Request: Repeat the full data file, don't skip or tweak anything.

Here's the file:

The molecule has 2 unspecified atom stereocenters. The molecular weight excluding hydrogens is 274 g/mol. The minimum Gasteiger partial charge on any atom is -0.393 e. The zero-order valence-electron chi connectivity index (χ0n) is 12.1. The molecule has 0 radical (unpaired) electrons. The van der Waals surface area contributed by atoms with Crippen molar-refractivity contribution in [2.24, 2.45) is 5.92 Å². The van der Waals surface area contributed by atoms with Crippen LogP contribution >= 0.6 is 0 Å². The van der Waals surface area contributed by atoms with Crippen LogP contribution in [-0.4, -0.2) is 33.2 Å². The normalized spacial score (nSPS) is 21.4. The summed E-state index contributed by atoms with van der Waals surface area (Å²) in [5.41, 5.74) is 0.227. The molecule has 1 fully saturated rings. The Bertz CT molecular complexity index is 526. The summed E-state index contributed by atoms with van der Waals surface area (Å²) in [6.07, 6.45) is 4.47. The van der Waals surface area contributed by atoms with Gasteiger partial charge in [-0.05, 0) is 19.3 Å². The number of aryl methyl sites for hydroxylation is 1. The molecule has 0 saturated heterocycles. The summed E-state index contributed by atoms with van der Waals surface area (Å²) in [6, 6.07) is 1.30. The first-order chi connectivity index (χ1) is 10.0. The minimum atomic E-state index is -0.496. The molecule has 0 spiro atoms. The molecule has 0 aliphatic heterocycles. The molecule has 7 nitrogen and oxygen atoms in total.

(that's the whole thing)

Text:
The molecule has 2 unspecified atom stereocenters. The molecular weight excluding hydrogens is 274 g/mol. The minimum Gasteiger partial charge on any atom is -0.393 e. The zero-order valence-electron chi connectivity index (χ0n) is 12.1. The molecule has 0 radical (unpaired) electrons. The van der Waals surface area contributed by atoms with Crippen molar-refractivity contribution in [2.24, 2.45) is 5.92 Å². The van der Waals surface area contributed by atoms with Crippen LogP contribution >= 0.6 is 0 Å². The van der Waals surface area contributed by atoms with Crippen LogP contribution in [-0.4, -0.2) is 33.2 Å². The normalized spacial score (nSPS) is 21.4. The summed E-state index contributed by atoms with van der Waals surface area (Å²) in [5.41, 5.74) is 0.227. The molecule has 1 fully saturated rings. The Bertz CT molecular complexity index is 526. The summed E-state index contributed by atoms with van der Waals surface area (Å²) in [6.07, 6.45) is 4.47. The van der Waals surface area contributed by atoms with Gasteiger partial charge in [-0.05, 0) is 19.3 Å². The number of aryl methyl sites for hydroxylation is 1. The molecule has 0 saturated heterocycles. The summed E-state index contributed by atoms with van der Waals surface area (Å²) in [6, 6.07) is 1.30. The first-order chi connectivity index (χ1) is 10.0. The minimum atomic E-state index is -0.496. The molecule has 0 spiro atoms. The molecule has 0 aliphatic heterocycles. The molecule has 7 nitrogen and oxygen atoms in total.